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Trains that run through the Severn Tunnel between Bristol and South Wales will be affected as part of an ongoing programme of rail improvement work this July.

Network Rail say they will carry out essential track maintenance as well as testing the electrical power supply in the tunnel in July.

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The work will see more than two miles of track, sleepers and ballast (the stones on the railway) replaced to ensure the continued safe and reliable operation of the railway.

The new track will also enable the removal of a temporary 50mph speed restriction through the tunnel, improving passenger’s journeys and reducing the risk of infrastructure faults.

The track work will affect Great Western Railway services from Friday 1 to Sunday 10 July.

David Bailey, GWR’s customer service manager for South Wales, said: “The work inside the Severn Tunnel will support our train service in Wales, especially those trains running under electric power serving Cardiff Central and Newport.

“We will divert long-distance trains via an alternative route and provide road transport between Newport and Bristol Parkway to ensure customers can complete their journeys.”

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Trains between London and South Wales will use an alternative route between Swindon and Newport, stopping at Gloucester instead of Bristol Parkway.

A limited train service will still run between London Paddington and Bristol Parkway on weekdays only, otherwise they will travel via Bristol Temple Meads instead.

Buses will replace trains between Bristol Parkway and Newport, with customers advised to plan their journey beforehand.

In addition, buses will also replace trains at Lawrence Hill and Stapleton Road for Filton Abbey Wood or Bristol Parkway on Friday 8 and Saturday 9 July.

Follow-up engineering work is planned that will affect trains between Bristol and South Wales on Sunday 17 July and again on Sunday 14 August (until midday).

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Mark Dix, Project Manager at Network Rail, said: “The Severn Tunnel is a vital rail link for passengers travelling between Wales and England, so it is extremely important that we invest in its future.

“Once this work is finished, passengers travelling via Bristol Parkway will experience fewer delays with much more reliable journeys.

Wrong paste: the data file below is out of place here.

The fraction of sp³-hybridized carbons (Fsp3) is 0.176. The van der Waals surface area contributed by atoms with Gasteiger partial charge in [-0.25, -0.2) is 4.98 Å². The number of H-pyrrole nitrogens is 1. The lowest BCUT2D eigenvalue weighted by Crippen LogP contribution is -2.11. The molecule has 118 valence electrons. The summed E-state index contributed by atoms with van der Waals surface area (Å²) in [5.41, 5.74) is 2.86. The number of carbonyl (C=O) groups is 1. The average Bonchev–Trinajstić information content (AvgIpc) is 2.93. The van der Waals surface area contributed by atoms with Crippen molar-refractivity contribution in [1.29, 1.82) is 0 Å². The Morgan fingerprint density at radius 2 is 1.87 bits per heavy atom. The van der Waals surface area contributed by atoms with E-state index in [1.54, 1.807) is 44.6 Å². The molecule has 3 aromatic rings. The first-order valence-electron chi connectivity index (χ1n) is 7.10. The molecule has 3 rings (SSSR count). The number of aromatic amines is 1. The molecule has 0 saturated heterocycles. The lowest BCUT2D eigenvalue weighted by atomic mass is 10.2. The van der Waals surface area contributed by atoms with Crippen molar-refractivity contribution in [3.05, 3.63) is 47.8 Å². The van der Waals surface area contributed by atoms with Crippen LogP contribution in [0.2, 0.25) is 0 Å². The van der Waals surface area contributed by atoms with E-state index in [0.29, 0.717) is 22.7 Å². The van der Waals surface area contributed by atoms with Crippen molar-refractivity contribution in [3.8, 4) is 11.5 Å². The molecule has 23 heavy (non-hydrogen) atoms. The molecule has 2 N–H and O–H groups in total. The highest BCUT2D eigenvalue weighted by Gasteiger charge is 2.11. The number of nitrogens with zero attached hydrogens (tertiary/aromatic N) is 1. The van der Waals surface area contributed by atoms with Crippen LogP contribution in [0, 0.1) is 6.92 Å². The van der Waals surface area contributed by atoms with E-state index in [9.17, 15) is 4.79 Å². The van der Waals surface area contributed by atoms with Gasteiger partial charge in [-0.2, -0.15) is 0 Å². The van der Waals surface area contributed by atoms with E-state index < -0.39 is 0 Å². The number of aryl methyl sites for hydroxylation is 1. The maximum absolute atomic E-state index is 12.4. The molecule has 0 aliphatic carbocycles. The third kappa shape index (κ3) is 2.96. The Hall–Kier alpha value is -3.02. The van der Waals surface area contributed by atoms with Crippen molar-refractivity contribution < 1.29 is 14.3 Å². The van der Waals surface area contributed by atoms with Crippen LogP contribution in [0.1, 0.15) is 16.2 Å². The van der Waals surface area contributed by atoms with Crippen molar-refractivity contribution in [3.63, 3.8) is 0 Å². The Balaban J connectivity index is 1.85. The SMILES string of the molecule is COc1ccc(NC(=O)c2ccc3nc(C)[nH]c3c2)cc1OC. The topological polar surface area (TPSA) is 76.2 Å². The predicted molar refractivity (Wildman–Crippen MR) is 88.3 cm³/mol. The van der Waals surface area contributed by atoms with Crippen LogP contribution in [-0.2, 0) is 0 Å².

“I appreciate that this work is going to cause some disruption for passengers, so I would like to thank them in advance for their patience.”

(Lead image: Network Rail / GWR)

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Transport

£48m ‘gap funding’ support package for Welsh bus industry

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The bus industry in Wales is set to receive a support package worth £48m to help them recover from the impact of the pandemic and deal with emerging financial challenges, the Welsh Government has announced today.

The Bus Emergency package will provide ‘gap funding’ until the end of this financial year for bus operators to maintain the necessary bus services and routes in their area, in return for greater public control over Welsh bus services.

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This funding is one of a number of short-term measures that have been taken by the Welsh Government to support bus operators at a time when they needed it the most. With the longer-term future of the bus industry in mind a review of the existing Bus Services Support Grant (BSSG) scheme will also be taken to consider how it can be used to move the industry away from a reliance on emergency funding schemes and bridge the gap to franchising.

Announcing the latest emergency funding package, Deputy Minister for Climate Change, with a responsibility for transport, Lee Waters said: “The bus industry is emerging from some of its toughest times, and we need to continue to provide support to help the industry recover and secure a healthy future.

“During the pandemic passenger numbers fell by around 90% and have still only returned to between 50% and 70% of pre-Covid levels, leaving operators struggling with reduced revenue and contending with the latest challenges of rising fuel and operating costs.

“The funding I’ve announced today will provide a short-term solution to help the industry to begin to recover from the challenges it has and continues to face whilst we develop a longer-term solution to tackle the gradual decline in passengers over the years.

“In March I set out our plans to bring forward legislation to change the way bus services are delivered across Wales. Throughout this process we will be working closely with local government, the bus industry and passengers, to design a system that is ‘easy to use, easy to access and well connected’ providing people a ‘real sustainable transport alternative’ to the private car.

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“We will provide an update on how these plans are progressing later this year.”